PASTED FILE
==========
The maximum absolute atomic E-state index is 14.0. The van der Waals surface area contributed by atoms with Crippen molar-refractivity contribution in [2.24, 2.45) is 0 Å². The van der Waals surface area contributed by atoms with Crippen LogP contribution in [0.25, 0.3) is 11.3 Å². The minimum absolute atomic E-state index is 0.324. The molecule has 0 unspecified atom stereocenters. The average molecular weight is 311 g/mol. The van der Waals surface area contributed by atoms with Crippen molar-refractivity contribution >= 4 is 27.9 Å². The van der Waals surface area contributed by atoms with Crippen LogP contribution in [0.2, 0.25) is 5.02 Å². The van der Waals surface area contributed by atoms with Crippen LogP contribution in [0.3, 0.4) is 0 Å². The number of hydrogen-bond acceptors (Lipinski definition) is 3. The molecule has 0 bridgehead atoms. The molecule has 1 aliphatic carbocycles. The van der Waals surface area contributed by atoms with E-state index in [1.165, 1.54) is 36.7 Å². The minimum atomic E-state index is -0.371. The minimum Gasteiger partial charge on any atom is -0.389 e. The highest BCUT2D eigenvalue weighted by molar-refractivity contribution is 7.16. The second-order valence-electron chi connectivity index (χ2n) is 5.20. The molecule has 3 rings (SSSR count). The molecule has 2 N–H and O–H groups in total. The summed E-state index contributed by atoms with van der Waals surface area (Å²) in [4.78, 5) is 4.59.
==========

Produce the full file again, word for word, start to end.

The maximum absolute atomic E-state index is 14.0. The van der Waals surface area contributed by atoms with Crippen molar-refractivity contribution in [2.24, 2.45) is 0 Å². The van der Waals surface area contributed by atoms with Crippen LogP contribution in [0.25, 0.3) is 11.3 Å². The minimum absolute atomic E-state index is 0.324. The molecule has 0 unspecified atom stereocenters. The average molecular weight is 311 g/mol. The van der Waals surface area contributed by atoms with Crippen molar-refractivity contribution >= 4 is 27.9 Å². The van der Waals surface area contributed by atoms with Crippen LogP contribution in [0.2, 0.25) is 5.02 Å². The van der Waals surface area contributed by atoms with Crippen LogP contribution in [0.3, 0.4) is 0 Å². The number of hydrogen-bond acceptors (Lipinski definition) is 3. The molecule has 0 bridgehead atoms. The molecule has 1 aliphatic carbocycles. The van der Waals surface area contributed by atoms with E-state index in [1.165, 1.54) is 36.7 Å². The minimum atomic E-state index is -0.371. The minimum Gasteiger partial charge on any atom is -0.389 e. The highest BCUT2D eigenvalue weighted by molar-refractivity contribution is 7.16. The second-order valence-electron chi connectivity index (χ2n) is 5.20. The molecule has 3 rings (SSSR count). The molecule has 2 N–H and O–H groups in total. The summed E-state index contributed by atoms with van der Waals surface area (Å²) in [4.78, 5) is 4.59.